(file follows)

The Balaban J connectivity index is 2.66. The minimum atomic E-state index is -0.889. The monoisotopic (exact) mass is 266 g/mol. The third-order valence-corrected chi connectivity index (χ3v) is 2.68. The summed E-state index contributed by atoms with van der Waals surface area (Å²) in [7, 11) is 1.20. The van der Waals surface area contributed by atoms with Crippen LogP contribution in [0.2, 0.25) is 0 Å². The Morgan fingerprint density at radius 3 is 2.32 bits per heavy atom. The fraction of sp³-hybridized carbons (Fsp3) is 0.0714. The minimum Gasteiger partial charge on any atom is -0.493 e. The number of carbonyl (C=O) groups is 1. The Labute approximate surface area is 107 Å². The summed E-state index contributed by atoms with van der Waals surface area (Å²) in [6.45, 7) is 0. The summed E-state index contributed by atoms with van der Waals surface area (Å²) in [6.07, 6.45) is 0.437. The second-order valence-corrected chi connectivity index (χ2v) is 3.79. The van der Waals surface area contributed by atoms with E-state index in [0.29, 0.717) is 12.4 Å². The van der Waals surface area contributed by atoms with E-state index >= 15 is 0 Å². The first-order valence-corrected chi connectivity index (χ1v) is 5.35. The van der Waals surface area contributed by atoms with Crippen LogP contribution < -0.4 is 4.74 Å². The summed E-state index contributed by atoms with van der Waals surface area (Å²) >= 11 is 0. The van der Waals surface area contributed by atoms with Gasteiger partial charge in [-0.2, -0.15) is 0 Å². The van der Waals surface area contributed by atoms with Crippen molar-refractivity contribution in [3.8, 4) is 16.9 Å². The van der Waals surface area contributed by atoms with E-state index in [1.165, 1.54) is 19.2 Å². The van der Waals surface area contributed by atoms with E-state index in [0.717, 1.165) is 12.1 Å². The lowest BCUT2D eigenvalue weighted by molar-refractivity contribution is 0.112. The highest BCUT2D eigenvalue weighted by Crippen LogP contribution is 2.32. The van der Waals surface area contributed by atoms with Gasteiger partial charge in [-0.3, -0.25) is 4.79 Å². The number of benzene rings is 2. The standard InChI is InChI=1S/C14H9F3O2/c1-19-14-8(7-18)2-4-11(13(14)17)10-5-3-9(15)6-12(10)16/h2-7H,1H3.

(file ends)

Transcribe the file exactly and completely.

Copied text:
The Balaban J connectivity index is 2.66. The minimum atomic E-state index is -0.889. The monoisotopic (exact) mass is 266 g/mol. The third-order valence-corrected chi connectivity index (χ3v) is 2.68. The summed E-state index contributed by atoms with van der Waals surface area (Å²) in [7, 11) is 1.20. The van der Waals surface area contributed by atoms with Crippen LogP contribution in [0.2, 0.25) is 0 Å². The Morgan fingerprint density at radius 3 is 2.32 bits per heavy atom. The fraction of sp³-hybridized carbons (Fsp3) is 0.0714. The minimum Gasteiger partial charge on any atom is -0.493 e. The number of carbonyl (C=O) groups is 1. The Labute approximate surface area is 107 Å². The summed E-state index contributed by atoms with van der Waals surface area (Å²) in [6.45, 7) is 0. The summed E-state index contributed by atoms with van der Waals surface area (Å²) in [6.07, 6.45) is 0.437. The second-order valence-corrected chi connectivity index (χ2v) is 3.79. The van der Waals surface area contributed by atoms with E-state index in [0.29, 0.717) is 12.4 Å². The van der Waals surface area contributed by atoms with E-state index >= 15 is 0 Å². The first-order valence-corrected chi connectivity index (χ1v) is 5.35. The van der Waals surface area contributed by atoms with Crippen LogP contribution < -0.4 is 4.74 Å². The summed E-state index contributed by atoms with van der Waals surface area (Å²) >= 11 is 0. The van der Waals surface area contributed by atoms with Gasteiger partial charge in [-0.2, -0.15) is 0 Å². The van der Waals surface area contributed by atoms with Crippen molar-refractivity contribution in [3.8, 4) is 16.9 Å². The van der Waals surface area contributed by atoms with E-state index in [1.165, 1.54) is 19.2 Å². The van der Waals surface area contributed by atoms with E-state index in [0.717, 1.165) is 12.1 Å². The lowest BCUT2D eigenvalue weighted by molar-refractivity contribution is 0.112. The highest BCUT2D eigenvalue weighted by Crippen LogP contribution is 2.32. The van der Waals surface area contributed by atoms with Gasteiger partial charge in [-0.3, -0.25) is 4.79 Å². The number of benzene rings is 2. The standard InChI is InChI=1S/C14H9F3O2/c1-19-14-8(7-18)2-4-11(13(14)17)10-5-3-9(15)6-12(10)16/h2-7H,1H3.